The government has pledged to examine the value for money provided by spending £2m on consultants to assist with assessing bids made by charities for emergency funds.
A report from the House of Commons Public Accounts Committee in June criticised the government for failing to provide “a clear rationale for spending up to £2m of taxpayers’ money on the consultancy firm PricewaterhouseCoopers to assist with the assessment of bids” for more than £500m of emergency funds offered to voluntary sector organisations during the early days of the Covid-19 pandemic.
The PAC report also concluded that the government had no information on where more than £100m in emergency Covid-19 support for charities had been spent.
The report rounded up the findings of the PAC’s inquiry into £513m allocated to the Department for Digital, Culture, Media & Sport to help charities meet increased demand during the pandemic.
The sum was part of the £750m emergency funding package to help voluntary sector organisations during the pandemic, announced in April last year.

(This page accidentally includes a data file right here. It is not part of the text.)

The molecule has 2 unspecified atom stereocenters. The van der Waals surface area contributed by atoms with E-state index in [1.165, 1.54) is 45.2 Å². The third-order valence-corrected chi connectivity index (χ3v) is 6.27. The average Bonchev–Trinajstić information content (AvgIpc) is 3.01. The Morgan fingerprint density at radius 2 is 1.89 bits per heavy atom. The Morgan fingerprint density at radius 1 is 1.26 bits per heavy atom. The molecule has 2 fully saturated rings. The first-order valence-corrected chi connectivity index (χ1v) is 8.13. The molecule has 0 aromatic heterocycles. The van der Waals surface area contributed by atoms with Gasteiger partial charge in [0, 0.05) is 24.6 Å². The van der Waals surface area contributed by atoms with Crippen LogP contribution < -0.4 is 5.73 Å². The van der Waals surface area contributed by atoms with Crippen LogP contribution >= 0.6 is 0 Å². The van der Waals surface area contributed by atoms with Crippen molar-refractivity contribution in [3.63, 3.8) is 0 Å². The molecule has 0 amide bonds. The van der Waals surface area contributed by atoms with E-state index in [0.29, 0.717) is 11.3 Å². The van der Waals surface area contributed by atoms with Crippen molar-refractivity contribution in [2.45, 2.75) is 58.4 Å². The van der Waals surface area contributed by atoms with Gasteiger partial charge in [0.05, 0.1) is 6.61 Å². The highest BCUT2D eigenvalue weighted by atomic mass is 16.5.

In a response to the PAC report, published by the government last week, the government says the Department for Digital, Culture, Media & Sport will write to the committee within three months setting out “how it judges the value for money of this contract and any lessons learned as to how and when it would apply a similar approach in future”.
It will also set out how much fraud had taken place and the extent to which funds had been recovered.
The government response says PwC had “met the relevant performance metrics at all stages”.
The response also says it would be “difficult to determine how and when a similar approach would be applied in future given the specific national and far-reaching challenges presented to government in dealing with the Covid-19 pandemic”.
The government response promises to write to the committee setting out the steps it will take to ensure transparency of future funding decisions.
It will also conduct an evaluation of the impact of funding given to voluntary sector organisations, including charities that did not receive any money from the scheme.
But the government said it would not agree to a PAC recommendation that it should set out the triggers that would prompt it to consider further financial support to the charity sector.
“There is no single data source that can provide a definitive trigger for taking a decision on further financial support,” the response says.
“The circumstances under which further support would be assessed must be based on a range of quantitative and qualitative sources, including intelligence on challenges facing critical sub-sectors.”
But the government did say it would set out for the committee the range of evidence, data and intelligence under which support to the sector, including financial support, would be assessed.